It may have escaped your attention, but some time around now, a whole bunch of footballists are having a bit of a kick about in the sun and after four weeks they will decide who is best. Except if the country you support doesn't win in which case be prepared for such comments as "we was robbed". Now, I don't really follow football so as a result know absolutely nothing about it. Except one thing. Under no circumstances ever should the players of this sport be ever ever allowed to speak in public. Maybe whisper it to an English speaking interpreter who can elucidate or at the very least speak English. Allow me to demonstrate from a radio interview I heard on the radio today. To set the scene, Johnny Sports Saunders, esteemed Radio 2 sports presenter explained that some player had been injured in an incident with one of his team mates during a routine training session, friendly fire if you will. The ensuing comment by the injury causing player went something like this:
"So I said to him Sorry mate, there was nuffink I coud do about it and he said "It's alright mate, there was nuffink you could do about it".
It's absolute poetry I'm sure you will agree.
This blog, however, isn't here to moan or rant about the world cup, the never ending TV coverage, the pubs being turned over to World Cup venues, those bloody silly flags on people's cars, football results taking the news headlines or a million and one other irritations. In fact, I have to thank the opening of the World Cup for such a clear drive home today.
Then, of course, at the other end of the spectrum there is the school and grass roots sport. Remember back to your school days. If you can. Were you the 'jock', always chosen first or the bookish one left till last? Or worse, if the games teacher knew you were always picked last he may elect you as one of the team captains in a kind of inclusive patronising type of way. Now the dilemma. Would you pick your equally bookish mates and risk humiliating defeats or the athletic kids and risk alienating yourself from your mates? I went to a rugby orientated school and wore glasses. The two don't go together well and my rugby career was put on hold for some ten years until I wore contact lenses and went to play for a team where the pitch was flooded for half the season and frozen solid for the other half. I never really did get to grips with the rules either. Many games the referee would be shouting "Number four, your off-side in the ruck" or words to that affect. It took me about three seasons to sort this out. The first season was just realising that I was number four and resisting the urge to respond "I am not a prisoner, I am a free man". Still bookish. Or at least slightly surreal.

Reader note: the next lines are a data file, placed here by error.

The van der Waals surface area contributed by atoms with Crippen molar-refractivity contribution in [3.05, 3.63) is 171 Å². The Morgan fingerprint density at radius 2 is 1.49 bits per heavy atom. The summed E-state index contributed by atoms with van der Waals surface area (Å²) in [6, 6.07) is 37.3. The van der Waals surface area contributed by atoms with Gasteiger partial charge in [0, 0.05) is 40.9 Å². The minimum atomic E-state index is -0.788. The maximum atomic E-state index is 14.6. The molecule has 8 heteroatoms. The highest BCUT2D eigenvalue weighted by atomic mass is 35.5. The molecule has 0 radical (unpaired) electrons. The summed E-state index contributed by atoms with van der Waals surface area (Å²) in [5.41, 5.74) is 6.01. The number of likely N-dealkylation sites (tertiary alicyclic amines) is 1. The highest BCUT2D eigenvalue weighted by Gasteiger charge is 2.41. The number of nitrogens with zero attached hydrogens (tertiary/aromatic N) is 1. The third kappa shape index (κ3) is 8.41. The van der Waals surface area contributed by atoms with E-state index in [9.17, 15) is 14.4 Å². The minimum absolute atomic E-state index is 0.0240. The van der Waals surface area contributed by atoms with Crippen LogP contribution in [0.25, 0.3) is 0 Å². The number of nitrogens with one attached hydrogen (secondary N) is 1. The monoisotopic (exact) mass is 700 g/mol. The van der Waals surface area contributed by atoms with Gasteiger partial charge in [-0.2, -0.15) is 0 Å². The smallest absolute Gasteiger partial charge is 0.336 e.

Football was another game altogether. I was quite a good defender or goal keeper when I was allowed to stay on the pitch but apparently kneecapping isn't in the rules.
Essentially though, I have always been better at solo sports so I don't embarrass team mates. I was a good cross country runner at school but my real sport has always been cycling, you don't have to rely on a team unless you are proper good and know what you're doing. Which I'm not and I don't. In fact, some people have commented that I am half good at cycling, so I am now the proud owner of half a bike. My good lady has bought me a unicycle as a birthday present but it has taken ages to get it delivered. Therefore, this weekend, I shall be mostly making a tit of myself and causing injury.
Leaving a Bitter Taste
1 week ago